Several CPT codes are relevant when RHC is performed for the evaluation of PH and are summarized in Table 4.

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Table 4 CPT Codes for Heart Catheterization Applicable to the Invasive Assessment of PH

AVT = acute vasoreactivity testing. See Table 1 legend for expansion of other abbreviations.

Current guidelines advocate for a comprehensive evaluation aimed at identifying the correct cause and classification of PH with maximal specificity., Many of these tests play pivotal roles in excluding certain categories of pathophysiology. The ventilation/perfusion (V˙ /Q˙ ) scan, for example, is the preferred method for the identification of CTEPH, yet it is significantly underused in clinical practice. However, depending on the clinical context, it may be either impractical or unnecessary (or both) to obtain all recommended tests. For example, a patient with known scleroderma with a normal body mass index, no sleep-related complaints, and a two-dimensional echocardiogram showing significant RV dysfunction without left-sided heart disease likely does not need a formal polysomnogram. Furthermore, in the setting of PAH, delaying definitive hemodynamic characterization and treatment to perform a low-yield test may put the patient at risk for a worse outcome if RV function is deteriorating. In Table 5, we present a brief overview of evaluations to consider, depending on the clinical status of the patient.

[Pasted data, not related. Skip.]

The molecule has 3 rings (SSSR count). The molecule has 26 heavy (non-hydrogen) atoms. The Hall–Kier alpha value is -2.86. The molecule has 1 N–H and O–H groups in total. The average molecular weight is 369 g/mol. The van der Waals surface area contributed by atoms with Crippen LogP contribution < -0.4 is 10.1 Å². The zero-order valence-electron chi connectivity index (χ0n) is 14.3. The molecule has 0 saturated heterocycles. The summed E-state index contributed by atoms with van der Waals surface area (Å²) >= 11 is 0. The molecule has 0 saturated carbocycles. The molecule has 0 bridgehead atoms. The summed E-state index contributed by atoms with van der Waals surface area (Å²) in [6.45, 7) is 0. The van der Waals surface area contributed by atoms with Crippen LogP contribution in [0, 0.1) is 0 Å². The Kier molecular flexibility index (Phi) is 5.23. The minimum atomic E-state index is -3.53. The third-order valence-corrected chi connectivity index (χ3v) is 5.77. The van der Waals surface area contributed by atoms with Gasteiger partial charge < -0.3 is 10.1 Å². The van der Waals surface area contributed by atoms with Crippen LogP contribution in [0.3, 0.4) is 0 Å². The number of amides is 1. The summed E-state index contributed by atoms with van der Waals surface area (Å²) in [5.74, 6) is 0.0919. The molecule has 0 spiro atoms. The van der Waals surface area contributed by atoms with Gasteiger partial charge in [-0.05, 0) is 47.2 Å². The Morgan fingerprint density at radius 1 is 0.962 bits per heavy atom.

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Table 5 Ancillary Tests for the Evaluation and Classification of PH

2DE = two-dimensional echocardiography; ANA = antinuclear antibody; BNP = brain natriuretic protein; CPET = cardiopulmonary exercise test; Dlco = diffusion capacity for carbon monoxide; ILD = interstitial lung disease; LFTs = liver function tests; NT-proBNP = N-terminal pro brain natriuretic peptide; PTE = pulmonary thromboendarterectomy; RV = right ventricular; TEE = transesophageal echocardiogram; V˙ /Q˙  = ventilation/perfusion. See Table 1 and 2 legends for expansion of other abbreviations.